The conversation seemed to be reaching the half-hour mark, with Billy doing most of the talking.  He was telling me of a hot new program called “Tracker” and how I had to have it or else perish in a technologically outdated wasteland when I noticed a sudden breeze picking up seemingly out of nowhere.  It appeared as if it had gathered up all of the leaves from the parking lot and was swirling them lazily about in front of us.  It coaxed one of my two empty styrofoam cups into it’s collection and then Billie and I watched, our conversation quelled, as it quickly began to pick up force, now resembling a mini-tornado as it headed away from us across the parking lot.
    Then, seemingly for no reason, the force of this mini-twister seemed to triple just as it reached a spot in the lot occupied by a small tent structure where a man employed by the market had been barbequing tri-tip steak sandwiches.  The tent was basically a shade structure, a white nylon roof supported by steal poles that ended in cement-filled tires for stability, under which the barbecue man was running four or five different coal grills.  There was also a heavy-looking folding table with condiments galore and other sundry items pertaining to the grilling and serving of tri-tip steak sandwiches. 
    The man stopped whatever he was doing as Petaluma’s first tornado began pelting him and his equipment with leaves and other parking lot debris.  He tried in vein to hold down his stuff, but napkins and styrofoam cups and cardboard boxes began to swirl about him with great force.  Then the strength of the thing stepped up another exponential notch, taking on the appearance of an angry outdoor poltergeist, tearing the roof from its poles and sending it flapping off into the sky like just another napkin.  The poles themselves swung around crazily on their round concrete-filled tire bases, one of them tipping over and landing with a crash against one of the steal barbecues.  A cloud of grease and napkins and bottles and raw meat and cooked meat and garbage formed, out of which leapt the barbecue man, his hands protecting his head from the violent swirling insanity, abandoning his post to the vicious elements, covered with grease and barbecue sauce, attempting now only to save his own life!
    “Goddamn!” I said aloud.
    All of this had taken place in only about thirty seconds.  It had been such a calm day!  No wind at all.  All of a sudden it was as if the tornado had realized this and stopped its merciless hazing of the barbecue man, first moving off about ten feet away and then factoring itself out mathematically to zero in thin air.  All that was left behind was a pile of garbage, the barbecues themselves (these were huge dark cast iron beasts, probably weighing hundreds of pounds each), a pale, shaken barbecue man and a hot calm Summer day.  A few seconds later the tent cloth fell from the sky like a deflated weather balloon, landing on the concrete about 15 feet from the rest of the wreckage. 
    Billy and I just stared for some time, both of us totally speechless, wondering if the twister would return, and then, when it didn’t, got up and went to check on the barbecue man. As I got closer, I could see that he was middle aged, middleweight and halfway bald.  He wore a now filthy green apron.  He had a sizeable cut on his head and the hair he did have was stuck out comically in all directions.  Surrounded by the wreckage he resembled a mad-scientist barbecue cook in the aftermath of the violent backfiring of a recent experiment.  Perhaps he had been working on a new, more efficient way to fuel the grills, or maybe he had erroneously tried to combine pork and a beef to make “Bork”, a hybrid grilled cuisine of his own invention, but unfortunately the enzymes of the two animals had combined to form some new highly volatile compound.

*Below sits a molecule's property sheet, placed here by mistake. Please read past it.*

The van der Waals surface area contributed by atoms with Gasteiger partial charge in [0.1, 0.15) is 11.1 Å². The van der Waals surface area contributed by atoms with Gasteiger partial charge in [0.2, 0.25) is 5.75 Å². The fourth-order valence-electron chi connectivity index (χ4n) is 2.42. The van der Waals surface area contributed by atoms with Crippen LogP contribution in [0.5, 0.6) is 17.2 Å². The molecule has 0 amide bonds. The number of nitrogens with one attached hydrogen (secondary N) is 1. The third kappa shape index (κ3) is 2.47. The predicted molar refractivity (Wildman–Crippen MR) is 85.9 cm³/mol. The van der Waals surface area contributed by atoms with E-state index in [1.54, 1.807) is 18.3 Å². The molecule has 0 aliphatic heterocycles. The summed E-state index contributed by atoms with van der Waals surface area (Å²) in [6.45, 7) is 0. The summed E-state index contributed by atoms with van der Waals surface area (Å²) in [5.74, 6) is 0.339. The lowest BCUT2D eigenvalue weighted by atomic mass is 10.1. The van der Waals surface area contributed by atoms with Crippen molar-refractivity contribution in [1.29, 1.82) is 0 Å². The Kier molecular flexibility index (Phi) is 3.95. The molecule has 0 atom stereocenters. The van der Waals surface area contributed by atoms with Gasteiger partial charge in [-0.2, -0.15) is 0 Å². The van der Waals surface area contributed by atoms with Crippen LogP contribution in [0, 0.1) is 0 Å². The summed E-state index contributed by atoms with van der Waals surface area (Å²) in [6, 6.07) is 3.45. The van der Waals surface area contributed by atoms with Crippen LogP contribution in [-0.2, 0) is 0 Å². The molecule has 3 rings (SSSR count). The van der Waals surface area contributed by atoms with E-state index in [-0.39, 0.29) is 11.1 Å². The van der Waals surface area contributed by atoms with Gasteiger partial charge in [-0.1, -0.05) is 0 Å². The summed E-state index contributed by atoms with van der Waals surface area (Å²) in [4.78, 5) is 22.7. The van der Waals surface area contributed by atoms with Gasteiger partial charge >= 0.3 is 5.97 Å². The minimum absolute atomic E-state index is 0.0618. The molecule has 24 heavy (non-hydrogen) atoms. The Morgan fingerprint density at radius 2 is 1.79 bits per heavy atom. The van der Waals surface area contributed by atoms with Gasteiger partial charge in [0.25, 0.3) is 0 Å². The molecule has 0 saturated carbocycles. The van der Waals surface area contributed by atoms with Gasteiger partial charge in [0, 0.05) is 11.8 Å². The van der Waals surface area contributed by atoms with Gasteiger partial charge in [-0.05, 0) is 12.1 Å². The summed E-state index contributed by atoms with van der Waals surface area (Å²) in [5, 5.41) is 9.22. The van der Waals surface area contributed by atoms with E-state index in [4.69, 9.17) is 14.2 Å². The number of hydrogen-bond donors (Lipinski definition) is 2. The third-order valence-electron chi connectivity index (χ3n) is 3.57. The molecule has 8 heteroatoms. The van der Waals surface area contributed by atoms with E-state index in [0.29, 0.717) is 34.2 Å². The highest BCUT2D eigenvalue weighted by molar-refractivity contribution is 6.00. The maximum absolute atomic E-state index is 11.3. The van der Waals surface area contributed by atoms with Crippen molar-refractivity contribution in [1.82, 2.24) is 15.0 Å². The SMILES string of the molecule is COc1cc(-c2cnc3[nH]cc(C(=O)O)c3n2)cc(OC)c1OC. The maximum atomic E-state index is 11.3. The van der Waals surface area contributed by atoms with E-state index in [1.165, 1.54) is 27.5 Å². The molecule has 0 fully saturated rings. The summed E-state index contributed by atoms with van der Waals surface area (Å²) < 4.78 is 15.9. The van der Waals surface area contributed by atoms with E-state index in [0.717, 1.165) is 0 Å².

Some of the other employees had heard the commotion and had already come out to see if he was alright.  All about him they stood in their green aprons, walking gingerly about the puddle of unknown liquid that was seeping all about under the piles of barbecue-related wreckage.  Some sort of grease was splattered on one of the surrounding cars in the lot, obscuring its windshields with an opaque haze. Another car had a hood freshly adorned with a smear of barbecue sauce. Only three of the original four tent poles remained standing.
 “It just blew the whole thing apart” the barbecue man was telling them.  Most of them were giving him weak looks of disbelief.  However, a few of them had seen the incident, or at least part of it, and were hesitantly beginning to come to the barbecue man’s aid in explaining what had happened. It really had just blown the whole thing apart.
    Although the man seemed like he had more than enough people concerned over his welfare, for some reason I still felt like I should say something.
“Are you okay man?” I asked.  “I saw the whole thing from over there,” I added, gesturing toward the bench. 
“Yeah,” he said, to which he added, “man, that was some strong shit!”
“Where did the ketchup and mustard jars go?” asked an employee.
“I don’t know, man...” replied the barbecue man in a far off, defeated manner.  Someone handed him a piece of cloth for the gash on his head.  It turned out that the injury had occurred when the giant folding table for the condiments and such had been lifted up and tossed about in the chaos.  It now laid upside-down in the muck.  Had the barbecues not been so steady and designed with covers that locked on tight the barbecue man would have probably ended up resembling a piece of medium-rare steak himself from the hot coals that probably would have taken flight.
Billy and I decided to stroll back to our bench.  Once there, we sat down just as we had been during the whole incident.
“Have you ever seen anything like that before?”  I asked him.
“Not here in California,” he replied.  “I’ve seen some pretty mean dust-devils back out in Arizona, but never one that cranked it up like that.  That was really something...” he trailed off as he reached into his backpack and took out a large sandwich that he had been saving.  It looked real good, some sort of barbecued meat surrounded by hearty French bread and wrapped in silver foil.